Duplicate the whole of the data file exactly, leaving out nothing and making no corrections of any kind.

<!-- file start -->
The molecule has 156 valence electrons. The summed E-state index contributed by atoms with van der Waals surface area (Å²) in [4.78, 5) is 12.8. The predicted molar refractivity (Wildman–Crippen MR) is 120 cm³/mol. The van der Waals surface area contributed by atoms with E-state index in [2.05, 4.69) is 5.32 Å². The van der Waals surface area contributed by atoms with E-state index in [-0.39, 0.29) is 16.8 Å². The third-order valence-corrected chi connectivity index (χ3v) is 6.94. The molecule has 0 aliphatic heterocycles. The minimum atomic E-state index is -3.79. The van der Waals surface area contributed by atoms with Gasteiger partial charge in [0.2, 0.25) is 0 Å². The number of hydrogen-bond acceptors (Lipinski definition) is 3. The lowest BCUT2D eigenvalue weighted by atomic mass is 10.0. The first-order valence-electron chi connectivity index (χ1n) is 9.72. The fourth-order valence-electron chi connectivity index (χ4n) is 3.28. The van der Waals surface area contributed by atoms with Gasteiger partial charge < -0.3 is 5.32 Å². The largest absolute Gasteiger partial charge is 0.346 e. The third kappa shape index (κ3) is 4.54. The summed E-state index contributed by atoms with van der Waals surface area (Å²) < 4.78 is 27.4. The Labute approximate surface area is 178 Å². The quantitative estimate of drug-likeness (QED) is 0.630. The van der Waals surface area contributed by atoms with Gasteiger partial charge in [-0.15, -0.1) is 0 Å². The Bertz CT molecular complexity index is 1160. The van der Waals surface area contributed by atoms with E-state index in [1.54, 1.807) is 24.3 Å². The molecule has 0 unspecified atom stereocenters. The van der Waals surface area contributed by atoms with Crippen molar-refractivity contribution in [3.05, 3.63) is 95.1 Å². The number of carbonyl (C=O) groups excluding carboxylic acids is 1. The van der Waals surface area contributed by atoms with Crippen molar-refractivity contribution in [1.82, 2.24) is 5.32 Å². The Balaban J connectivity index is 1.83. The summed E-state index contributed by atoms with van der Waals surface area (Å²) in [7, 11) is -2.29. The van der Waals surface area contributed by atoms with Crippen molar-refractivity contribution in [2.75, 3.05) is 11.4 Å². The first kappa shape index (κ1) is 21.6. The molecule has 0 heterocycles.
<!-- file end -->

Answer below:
The molecule has 156 valence electrons. The summed E-state index contributed by atoms with van der Waals surface area (Å²) in [4.78, 5) is 12.8. The predicted molar refractivity (Wildman–Crippen MR) is 120 cm³/mol. The van der Waals surface area contributed by atoms with E-state index in [2.05, 4.69) is 5.32 Å². The van der Waals surface area contributed by atoms with E-state index in [-0.39, 0.29) is 16.8 Å². The third-order valence-corrected chi connectivity index (χ3v) is 6.94. The molecule has 0 aliphatic heterocycles. The minimum atomic E-state index is -3.79. The van der Waals surface area contributed by atoms with Gasteiger partial charge in [0.2, 0.25) is 0 Å². The number of hydrogen-bond acceptors (Lipinski definition) is 3. The lowest BCUT2D eigenvalue weighted by atomic mass is 10.0. The first-order valence-electron chi connectivity index (χ1n) is 9.72. The fourth-order valence-electron chi connectivity index (χ4n) is 3.28. The van der Waals surface area contributed by atoms with Gasteiger partial charge < -0.3 is 5.32 Å². The largest absolute Gasteiger partial charge is 0.346 e. The third kappa shape index (κ3) is 4.54. The summed E-state index contributed by atoms with van der Waals surface area (Å²) < 4.78 is 27.4. The Labute approximate surface area is 178 Å². The quantitative estimate of drug-likeness (QED) is 0.630. The van der Waals surface area contributed by atoms with Gasteiger partial charge in [-0.15, -0.1) is 0 Å². The Bertz CT molecular complexity index is 1160. The van der Waals surface area contributed by atoms with E-state index in [1.54, 1.807) is 24.3 Å². The molecule has 0 unspecified atom stereocenters. The van der Waals surface area contributed by atoms with Crippen molar-refractivity contribution in [3.05, 3.63) is 95.1 Å². The number of carbonyl (C=O) groups excluding carboxylic acids is 1. The van der Waals surface area contributed by atoms with Crippen molar-refractivity contribution in [1.82, 2.24) is 5.32 Å². The Balaban J connectivity index is 1.83. The summed E-state index contributed by atoms with van der Waals surface area (Å²) in [7, 11) is -2.29. The van der Waals surface area contributed by atoms with Crippen molar-refractivity contribution in [2.75, 3.05) is 11.4 Å². The first kappa shape index (κ1) is 21.6. The molecule has 0 heterocycles.